Uterine biology in pigs and sheep
1 Department of Animal Science, 442D Kleberg Center, 2471 TAMU, Texas A&M University, College Station, TX, 77843-2471, USA
2 Department of Veterinary Integrated Biosciences, Texas A&M University, College Station, TX, 77843-2471, USA
3 WCU Biomodulation Major, Department of Agricultural Biotechnology, Seoul National University, 1 Gwanak-ro, Seoul, Gwanak-gu, 151-742, Korea
Journal of Animal Science and Biotechnology 2012, 3:23 doi:10.1186/2049-1891-3-23Published: 16 July 2012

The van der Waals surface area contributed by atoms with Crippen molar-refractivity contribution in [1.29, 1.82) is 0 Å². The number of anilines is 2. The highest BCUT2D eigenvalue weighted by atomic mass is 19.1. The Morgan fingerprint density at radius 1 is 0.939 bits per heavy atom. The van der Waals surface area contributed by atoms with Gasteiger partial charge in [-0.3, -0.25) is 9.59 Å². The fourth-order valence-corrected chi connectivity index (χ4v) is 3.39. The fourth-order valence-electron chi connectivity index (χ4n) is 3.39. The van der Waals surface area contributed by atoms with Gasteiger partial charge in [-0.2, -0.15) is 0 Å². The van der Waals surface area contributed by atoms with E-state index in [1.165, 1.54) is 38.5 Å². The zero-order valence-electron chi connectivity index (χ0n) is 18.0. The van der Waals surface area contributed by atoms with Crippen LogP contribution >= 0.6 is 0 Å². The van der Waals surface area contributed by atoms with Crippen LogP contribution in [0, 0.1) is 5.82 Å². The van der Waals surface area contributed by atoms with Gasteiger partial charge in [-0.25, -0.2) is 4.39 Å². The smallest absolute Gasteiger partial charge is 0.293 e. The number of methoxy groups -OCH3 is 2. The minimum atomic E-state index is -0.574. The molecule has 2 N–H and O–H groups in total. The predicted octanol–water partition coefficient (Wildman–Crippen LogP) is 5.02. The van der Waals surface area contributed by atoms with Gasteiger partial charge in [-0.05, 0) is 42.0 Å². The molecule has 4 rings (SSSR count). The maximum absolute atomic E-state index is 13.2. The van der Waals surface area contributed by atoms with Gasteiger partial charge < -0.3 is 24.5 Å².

There is a dialogue between the developing conceptus (embryo-fetus and associated placental membranes) and maternal uterus which must be established during the peri-implantation period for pregnancy recognition signaling, implantation, regulation of gene expression by uterine epithelial and stromal cells, placentation and exchange of nutrients and gases. The uterus provide a microenvironment in which molecules secreted by uterine epithelia or transported into the uterine lumen represent histotroph required for growth and development of the conceptus and receptivity of the uterus to implantation. Pregnancy recognition signaling mechanisms sustain the functional lifespan of the corpora lutea (CL) which produce progesterone, the hormone of pregnancy essential for uterine functions that support implantation and placentation required for a successful outcome of pregnancy. It is within the peri-implantation period that most embryonic deaths occur due to deficiencies attributed to uterine functions or failure of the conceptus to develop appropriately, signal pregnancy recognition and/or undergo implantation and placentation. With proper placentation, the fetal fluids and fetal membranes each have unique functions to ensure hematotrophic and histotrophic nutrition in support of growth and development of the fetus. The endocrine status of the pregnant female and her nutritional status are critical for successful establishment and maintenance of pregnancy. This review addresses the complexity of key mechanisms that are characteristic of successful reproduction in sheep and pigs and gaps in knowledge that must be the subject of research in order to enhance fertility and reproductive health of livestock species.